11. Rick Steiner
Rick Steiner was, to his credit, an underrated worker inside of the ring even if his promo skills left plenty to be desired. It was his brother Scott and not he who would, following the breakup of the team, become “Big Poppa Pump,” one of the best heels in the business and also a world champion during the dying days of WCW. Scott has been involved in plenty of real controversies over the years, and his time in the WWE was not all that memorable or noteworthy. He nevertheless had a better solo run that Rick ever had, and Rick has since left the wrestling business.
10. Cody Rhodes
Maybe, just maybe, Cody Rhodes will eventually break out on his own and become a singles worker who is featured in main events and championship matches. It is, however, more likely that he will be the “other guy” of the tag team that featured he and his brother Goldust. Cody is now working as Stardust, and he has become somewhat of a comedic figure in that he resembles a villain out of comic books. He is now, to steal a phrase that is used by some wrestling journalists, just a guy on the WWE roster even if he was put into a feud with actor Stephen Amell.
9. Shelton Benjamin
Unlike the first instance that involved Shelton Benjamin being mentioned in this piece, he serves as the “other guy” of this tag team. Benjamin and Brock Lesnar worked in the WWF early on in their wrestling careers as the “Minnesota Stretching Crew,” a play off of the famous team that is next on this list. Lesnar has had an extraordinary career that included multiple WWE championship runs and also a successful stint in the Ultimate Fighting Championship. While Benjamin had all of the goods to be a star in the WWE, he never made it to that level for one reason or another.
8. Ole Anderson
One of the editions of the famous Minnesota Wrecking Crew included Ole Anderson and Arn Anderson, and those two became members of the Four Horsemen. Arn would go on to become “The Enforcer,” and he continues to work in the WWE despite the fact that he was forced to retire as an in-ring worker in 1997. Ole, however, has built himself a reputation as being an individual who seemingly dislikes everybody that he ever worked with during his wrestling career. Don’t hold your breath waiting to see Ole get praised on WWE television. That day is not coming for a long time.
7. Stevie Ray
The Harlem Heat tag team that worked in WCW was made up of two members. First off was Booker T, who did well as a singles performer and who became the five time – five time, five time, five time, five time – WCW champion before that company folded. The other was Stevie Ray, who was part of the New World Order for a blink of an eye before he became a one time announcer. Stevie Ray and Booker T have remained friends, and it only made sense that it was his former partner who inducted Booker into the WWE Hall of Fame. One has to wonder if the Harlem Heat team will ever receive that honor.
6. Chavo Guerrero
It is often difficult to be a member of a famous family, particularly when a certain relative is perceived as one of the best individuals to ever work in the business. Eddie Guerrero was a truly beloved wrestler who overcame personal struggles and became a main eventer and world champion in the WWE during a time when SmackDown was the best show put out there by the company. Chavo, however, was not much more than a midcard performer in the organization. He has since moved on to work in other companies, and Chavo will forever be the “other guy” of the Los Guerreros tag team.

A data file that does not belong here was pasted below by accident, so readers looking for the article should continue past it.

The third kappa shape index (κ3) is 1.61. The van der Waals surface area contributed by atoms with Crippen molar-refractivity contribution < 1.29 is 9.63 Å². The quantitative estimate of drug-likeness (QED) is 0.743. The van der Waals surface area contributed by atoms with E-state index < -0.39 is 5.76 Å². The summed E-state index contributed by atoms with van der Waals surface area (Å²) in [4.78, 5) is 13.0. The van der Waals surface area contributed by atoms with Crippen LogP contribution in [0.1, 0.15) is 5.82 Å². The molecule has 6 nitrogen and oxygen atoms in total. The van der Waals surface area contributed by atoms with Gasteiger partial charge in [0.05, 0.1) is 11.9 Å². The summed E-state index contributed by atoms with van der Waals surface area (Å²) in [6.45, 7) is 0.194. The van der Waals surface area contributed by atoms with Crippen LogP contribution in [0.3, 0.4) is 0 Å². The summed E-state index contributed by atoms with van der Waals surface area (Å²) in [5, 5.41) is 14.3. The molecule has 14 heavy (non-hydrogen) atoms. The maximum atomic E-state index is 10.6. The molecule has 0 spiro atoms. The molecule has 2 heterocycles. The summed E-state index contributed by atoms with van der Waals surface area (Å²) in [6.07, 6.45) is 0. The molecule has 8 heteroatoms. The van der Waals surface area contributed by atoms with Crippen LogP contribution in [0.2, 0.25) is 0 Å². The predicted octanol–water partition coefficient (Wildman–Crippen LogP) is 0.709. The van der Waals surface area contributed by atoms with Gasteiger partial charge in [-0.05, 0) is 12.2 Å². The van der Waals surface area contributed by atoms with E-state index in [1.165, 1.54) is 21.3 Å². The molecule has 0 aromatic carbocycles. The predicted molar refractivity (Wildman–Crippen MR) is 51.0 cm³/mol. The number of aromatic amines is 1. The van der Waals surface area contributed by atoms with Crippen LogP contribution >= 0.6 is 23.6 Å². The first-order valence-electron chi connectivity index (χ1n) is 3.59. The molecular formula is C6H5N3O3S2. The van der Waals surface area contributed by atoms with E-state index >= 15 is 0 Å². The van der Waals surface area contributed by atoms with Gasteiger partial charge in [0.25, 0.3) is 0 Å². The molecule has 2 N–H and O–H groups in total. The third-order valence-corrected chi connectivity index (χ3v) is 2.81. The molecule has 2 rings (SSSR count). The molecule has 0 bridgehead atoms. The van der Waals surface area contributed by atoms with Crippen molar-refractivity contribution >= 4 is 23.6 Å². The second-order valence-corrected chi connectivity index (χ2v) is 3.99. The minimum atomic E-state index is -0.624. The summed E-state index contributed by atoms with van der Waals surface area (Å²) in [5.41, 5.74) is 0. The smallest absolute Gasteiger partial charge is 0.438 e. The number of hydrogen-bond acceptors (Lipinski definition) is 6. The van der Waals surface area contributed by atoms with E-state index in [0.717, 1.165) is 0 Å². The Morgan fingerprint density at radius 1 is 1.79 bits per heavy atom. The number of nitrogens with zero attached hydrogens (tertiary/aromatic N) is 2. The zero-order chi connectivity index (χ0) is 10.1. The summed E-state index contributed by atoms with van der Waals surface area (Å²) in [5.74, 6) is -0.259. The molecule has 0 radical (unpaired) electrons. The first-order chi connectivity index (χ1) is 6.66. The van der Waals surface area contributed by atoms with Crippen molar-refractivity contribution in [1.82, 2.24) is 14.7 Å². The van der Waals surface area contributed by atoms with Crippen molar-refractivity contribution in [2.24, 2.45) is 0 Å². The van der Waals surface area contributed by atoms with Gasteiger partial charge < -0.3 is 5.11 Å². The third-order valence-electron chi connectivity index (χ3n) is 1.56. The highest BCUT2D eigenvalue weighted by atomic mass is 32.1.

5. John Morrison
Say whatever you will about what you think of The Miz as a wrestler and as a talent. He has won the WWE Championship during his career, and he worked in the main event of a WrestleMania alongside John Cena and The Rock. The same cannot be said about John Morrison, who was once thought to be the budding star of that tag team. Morrison cooled off and then flamed out while in the WWE, but he since managed to do just fine for himself in other organizations. Miz may no longer be competing for world championships, but he is nevertheless the more known star of the two wrestlers.
4. Scott Hall
Of the two members of The Outsiders who served as the founding members of stable the New World Order, it cannot be questioned that Scott Hall has become the “other guy.” While Kevin Nash has made a fortune working for companies such as WCW, the WWE and TNA Wrestling, Hall has had many battles with personal demons that sunk his career when he was first part of the NWO. The ups and downs of the man once known as the “Bad Guy” have been documented by journalists and in an ESPN television special, and the hope is that he be able to remain clean and sober for the remainder of his life.
3. Jim Neidhart
With his unique look and an underrated ability to cut promos, Jim “The Anvil” Neidhart was, in his day, an entertaining performer and part of the Hart Foundation. He even, while within the stable, headlined what some have called the best In Your House pay-per-view in the history of the WWF. As talented as Neidhart was, he never even became close to having the singles career had by Bret “Hitman” Hart. Hart would, following the first edition of the Hart Foundation team, become one of the best workers of his era, an icon of the sport and a Hall-of-Fame wrestler.
2. Matt Hardy
Matt Hardy has had a relatively successful solo career following the first breakup of the Hardy Boyz that included his brother Jeff. Of the two, however, it is obvious that Matt and not Jeff stands as the “other guy” of that duo. While Jeff won world championships with both the WWE and TNA, Matt has never quite evolved into a superstar capable of carrying the ball for a top-flight company. This is not to say that Matt’s work in organizations such as Ring of Honor has not been tremendous. Matt just never got to the level and status had by his brother Jeff.
1. Marty Jannetty
It is quite possible that Marty Jannetty is the ultimate “other guy” in the history of wrestling. While Shawn Michaels went on to have a legendary career and many memorable five-star matches that will be remembered for generations to come, Jannetty, who battled his share of personal demons during his time with the WWF, was largely a midcard wrestler for national promotions before ultimately falling off of the map as it pertains to major organizations. Would Jannetty have had a career similar to that had by Michaels had he avoided certain issues during the 1990s? No, probably not.